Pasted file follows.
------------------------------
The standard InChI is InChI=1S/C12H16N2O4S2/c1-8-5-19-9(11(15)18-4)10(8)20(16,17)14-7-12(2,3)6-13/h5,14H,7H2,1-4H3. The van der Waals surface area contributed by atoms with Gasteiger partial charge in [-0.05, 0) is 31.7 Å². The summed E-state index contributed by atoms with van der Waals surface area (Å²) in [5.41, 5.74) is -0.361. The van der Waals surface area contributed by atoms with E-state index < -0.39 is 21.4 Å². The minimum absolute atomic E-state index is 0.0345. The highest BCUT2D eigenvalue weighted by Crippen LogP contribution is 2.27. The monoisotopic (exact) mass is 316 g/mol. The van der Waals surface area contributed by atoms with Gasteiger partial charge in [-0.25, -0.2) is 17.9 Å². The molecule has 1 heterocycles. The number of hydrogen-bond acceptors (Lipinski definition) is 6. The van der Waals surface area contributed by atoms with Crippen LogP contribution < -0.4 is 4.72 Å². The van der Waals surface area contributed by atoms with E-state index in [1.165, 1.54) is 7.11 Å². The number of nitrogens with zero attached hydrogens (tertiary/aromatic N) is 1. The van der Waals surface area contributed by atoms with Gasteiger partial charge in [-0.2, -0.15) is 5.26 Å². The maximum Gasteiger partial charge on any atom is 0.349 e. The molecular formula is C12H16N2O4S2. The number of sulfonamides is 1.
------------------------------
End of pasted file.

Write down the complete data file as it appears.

The standard InChI is InChI=1S/C12H16N2O4S2/c1-8-5-19-9(11(15)18-4)10(8)20(16,17)14-7-12(2,3)6-13/h5,14H,7H2,1-4H3. The van der Waals surface area contributed by atoms with Gasteiger partial charge in [-0.05, 0) is 31.7 Å². The summed E-state index contributed by atoms with van der Waals surface area (Å²) in [5.41, 5.74) is -0.361. The van der Waals surface area contributed by atoms with E-state index < -0.39 is 21.4 Å². The minimum absolute atomic E-state index is 0.0345. The highest BCUT2D eigenvalue weighted by Crippen LogP contribution is 2.27. The monoisotopic (exact) mass is 316 g/mol. The van der Waals surface area contributed by atoms with Gasteiger partial charge in [-0.25, -0.2) is 17.9 Å². The molecule has 1 heterocycles. The number of hydrogen-bond acceptors (Lipinski definition) is 6. The van der Waals surface area contributed by atoms with Crippen LogP contribution < -0.4 is 4.72 Å². The van der Waals surface area contributed by atoms with E-state index in [1.165, 1.54) is 7.11 Å². The number of nitrogens with zero attached hydrogens (tertiary/aromatic N) is 1. The van der Waals surface area contributed by atoms with Gasteiger partial charge in [-0.2, -0.15) is 5.26 Å². The maximum Gasteiger partial charge on any atom is 0.349 e. The molecular formula is C12H16N2O4S2. The number of sulfonamides is 1.